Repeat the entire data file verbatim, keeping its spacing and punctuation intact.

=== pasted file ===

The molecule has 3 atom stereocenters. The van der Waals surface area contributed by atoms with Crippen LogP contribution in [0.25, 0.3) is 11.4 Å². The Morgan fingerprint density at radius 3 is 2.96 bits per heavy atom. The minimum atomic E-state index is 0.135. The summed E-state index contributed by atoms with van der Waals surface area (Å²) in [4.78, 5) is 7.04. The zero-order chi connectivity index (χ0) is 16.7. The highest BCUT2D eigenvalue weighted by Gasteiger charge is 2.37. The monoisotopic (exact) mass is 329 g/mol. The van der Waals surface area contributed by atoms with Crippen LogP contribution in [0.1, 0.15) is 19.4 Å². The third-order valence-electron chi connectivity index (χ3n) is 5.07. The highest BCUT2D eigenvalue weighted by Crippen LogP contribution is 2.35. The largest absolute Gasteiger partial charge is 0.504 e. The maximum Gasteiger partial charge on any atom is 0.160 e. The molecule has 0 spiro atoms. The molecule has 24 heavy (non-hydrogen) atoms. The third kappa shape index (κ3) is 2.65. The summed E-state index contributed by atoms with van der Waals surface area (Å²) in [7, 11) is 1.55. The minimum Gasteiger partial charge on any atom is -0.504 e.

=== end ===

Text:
The molecule has 3 atom stereocenters. The van der Waals surface area contributed by atoms with Crippen LogP contribution in [0.25, 0.3) is 11.4 Å². The Morgan fingerprint density at radius 3 is 2.96 bits per heavy atom. The minimum atomic E-state index is 0.135. The summed E-state index contributed by atoms with van der Waals surface area (Å²) in [4.78, 5) is 7.04. The zero-order chi connectivity index (χ0) is 16.7. The highest BCUT2D eigenvalue weighted by Gasteiger charge is 2.37. The monoisotopic (exact) mass is 329 g/mol. The van der Waals surface area contributed by atoms with Crippen LogP contribution in [0.1, 0.15) is 19.4 Å². The third-order valence-electron chi connectivity index (χ3n) is 5.07. The highest BCUT2D eigenvalue weighted by Crippen LogP contribution is 2.35. The largest absolute Gasteiger partial charge is 0.504 e. The maximum Gasteiger partial charge on any atom is 0.160 e. The molecule has 0 spiro atoms. The molecule has 24 heavy (non-hydrogen) atoms. The third kappa shape index (κ3) is 2.65. The summed E-state index contributed by atoms with van der Waals surface area (Å²) in [7, 11) is 1.55. The minimum Gasteiger partial charge on any atom is -0.504 e.